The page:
Martin SFP BryantFounder
Martin SFP Bryant is the founder of UK startup newsletter PreSeed Now and technology and media consultancy Big Revolution. He was previously Martin SFP Bryant is the founder of UK startup newsletter PreSeed Now and technology and media consultancy Big Revolution. He was previously Editor-in-Chief at TNW.
Chatbots are the future – or at least, they’re very trendy at the moment. Expect to see lots of startups built on top of Slack and Facebook Messenger – or just standalone – over the coming months, fulfilling all sorts of needs. Tara is one such example.
Tara is a Web-based chatbot designed to help small businesses get jobs done that require freelance contractors; maybe building an app or a website, designing a new logo, or even writing blog posts and marketing copy.
You simply explain to Tara what you want and and it chats you through your specific requirements. A few minutes later, you should have been given a quote for the work and assigned a contractor (pre-screened by Tara for their abilities) to do the job.
Tara is the work of the team behind Y Combinator alum Gradberry, who have reappropriated their software developer recruitment tech for this new approach.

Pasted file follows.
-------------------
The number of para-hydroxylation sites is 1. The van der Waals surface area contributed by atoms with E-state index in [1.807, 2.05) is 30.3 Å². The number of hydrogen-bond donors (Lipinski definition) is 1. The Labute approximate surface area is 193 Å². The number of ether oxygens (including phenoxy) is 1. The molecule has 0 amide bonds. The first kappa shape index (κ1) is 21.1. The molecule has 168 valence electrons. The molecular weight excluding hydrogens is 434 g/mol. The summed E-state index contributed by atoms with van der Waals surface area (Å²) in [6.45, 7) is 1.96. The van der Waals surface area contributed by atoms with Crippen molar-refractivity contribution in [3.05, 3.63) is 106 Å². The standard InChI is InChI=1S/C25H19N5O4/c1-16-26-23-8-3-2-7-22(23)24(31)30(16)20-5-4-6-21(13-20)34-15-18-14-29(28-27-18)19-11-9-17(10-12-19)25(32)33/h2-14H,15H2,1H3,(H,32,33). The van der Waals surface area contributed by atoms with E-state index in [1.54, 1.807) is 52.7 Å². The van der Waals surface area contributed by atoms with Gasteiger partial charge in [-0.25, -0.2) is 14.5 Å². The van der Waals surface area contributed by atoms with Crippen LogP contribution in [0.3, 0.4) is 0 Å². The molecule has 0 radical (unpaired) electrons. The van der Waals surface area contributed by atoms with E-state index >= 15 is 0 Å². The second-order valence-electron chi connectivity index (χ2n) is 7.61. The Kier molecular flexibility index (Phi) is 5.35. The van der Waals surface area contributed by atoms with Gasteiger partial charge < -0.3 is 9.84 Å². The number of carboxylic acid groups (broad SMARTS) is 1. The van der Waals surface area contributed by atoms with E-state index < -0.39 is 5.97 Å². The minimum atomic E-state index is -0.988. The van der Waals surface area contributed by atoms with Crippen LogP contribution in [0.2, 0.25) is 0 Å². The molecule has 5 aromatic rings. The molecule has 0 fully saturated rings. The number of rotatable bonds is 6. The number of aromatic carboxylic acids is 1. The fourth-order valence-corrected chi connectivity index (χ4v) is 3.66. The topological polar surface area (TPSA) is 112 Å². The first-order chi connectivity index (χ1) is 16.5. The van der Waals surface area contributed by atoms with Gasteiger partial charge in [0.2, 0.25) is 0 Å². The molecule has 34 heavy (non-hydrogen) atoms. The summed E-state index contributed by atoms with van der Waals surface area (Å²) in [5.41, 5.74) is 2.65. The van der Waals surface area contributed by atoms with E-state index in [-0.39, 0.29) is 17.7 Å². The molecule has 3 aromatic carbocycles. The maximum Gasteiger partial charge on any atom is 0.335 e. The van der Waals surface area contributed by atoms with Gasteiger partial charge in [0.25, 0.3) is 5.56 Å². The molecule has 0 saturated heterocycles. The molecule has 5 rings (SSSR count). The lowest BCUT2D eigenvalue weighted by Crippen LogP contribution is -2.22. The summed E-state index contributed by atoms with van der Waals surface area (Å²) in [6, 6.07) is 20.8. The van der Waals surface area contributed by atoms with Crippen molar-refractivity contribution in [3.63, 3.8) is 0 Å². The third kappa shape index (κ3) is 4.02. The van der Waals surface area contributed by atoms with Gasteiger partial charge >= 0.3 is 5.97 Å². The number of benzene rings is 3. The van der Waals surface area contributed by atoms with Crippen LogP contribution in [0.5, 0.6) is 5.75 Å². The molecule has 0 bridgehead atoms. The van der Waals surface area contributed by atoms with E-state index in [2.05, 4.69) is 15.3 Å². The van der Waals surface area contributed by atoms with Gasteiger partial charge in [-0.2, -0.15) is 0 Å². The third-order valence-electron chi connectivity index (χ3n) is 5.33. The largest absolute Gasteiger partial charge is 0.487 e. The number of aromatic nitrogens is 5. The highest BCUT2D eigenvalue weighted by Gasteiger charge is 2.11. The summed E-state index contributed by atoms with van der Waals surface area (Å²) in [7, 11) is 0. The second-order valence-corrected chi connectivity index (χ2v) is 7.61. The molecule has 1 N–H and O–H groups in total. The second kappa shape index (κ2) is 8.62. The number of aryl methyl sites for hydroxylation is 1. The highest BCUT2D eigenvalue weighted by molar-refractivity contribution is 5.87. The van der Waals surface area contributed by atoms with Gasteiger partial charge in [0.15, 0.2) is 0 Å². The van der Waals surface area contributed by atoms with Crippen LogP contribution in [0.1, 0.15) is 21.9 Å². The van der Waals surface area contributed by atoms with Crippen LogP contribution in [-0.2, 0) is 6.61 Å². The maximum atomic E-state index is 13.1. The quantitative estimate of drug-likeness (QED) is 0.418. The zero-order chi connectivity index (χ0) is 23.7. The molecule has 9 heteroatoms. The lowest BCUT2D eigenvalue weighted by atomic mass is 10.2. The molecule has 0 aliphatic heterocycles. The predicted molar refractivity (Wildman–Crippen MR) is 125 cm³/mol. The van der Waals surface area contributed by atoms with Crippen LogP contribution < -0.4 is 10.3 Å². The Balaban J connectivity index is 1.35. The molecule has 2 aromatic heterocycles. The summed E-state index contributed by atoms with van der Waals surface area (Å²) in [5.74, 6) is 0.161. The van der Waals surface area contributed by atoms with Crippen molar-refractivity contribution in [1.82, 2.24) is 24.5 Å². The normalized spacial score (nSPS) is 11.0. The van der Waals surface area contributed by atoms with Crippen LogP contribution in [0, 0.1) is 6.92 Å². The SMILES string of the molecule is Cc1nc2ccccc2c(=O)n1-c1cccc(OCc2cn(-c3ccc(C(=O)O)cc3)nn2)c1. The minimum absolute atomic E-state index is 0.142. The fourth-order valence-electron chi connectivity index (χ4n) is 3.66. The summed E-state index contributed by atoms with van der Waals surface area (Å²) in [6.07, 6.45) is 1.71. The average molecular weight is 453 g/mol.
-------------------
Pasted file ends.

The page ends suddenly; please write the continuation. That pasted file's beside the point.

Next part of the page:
The key question is how much of the process is ‘artificial intelligence’ and how much is human controlled. Co-founder and CEO Iba Masood says that it is around 55 percent automation and 45 percent human assistance at present.
“A human operator or sales engineer takes over as questions escalate (usually at the tenth question) if the user has queries about the specific type of technology stack that will be used to build their product,” says Masood.
“Usually however, in most questions, Tara has been able to close customers/projects at the seventh or eighth question. Typically, for higher value projects, users like to speak with a project manager and Tara will send through a link to schedule a call.”
You can expect to read a lot of hype and fluff around chatbots this year, but Tara demonstrates the kind of thing that chat-based interfaces can do well. Reducing complicated, confusing processes down to a natural conversation is potentially very powerful.
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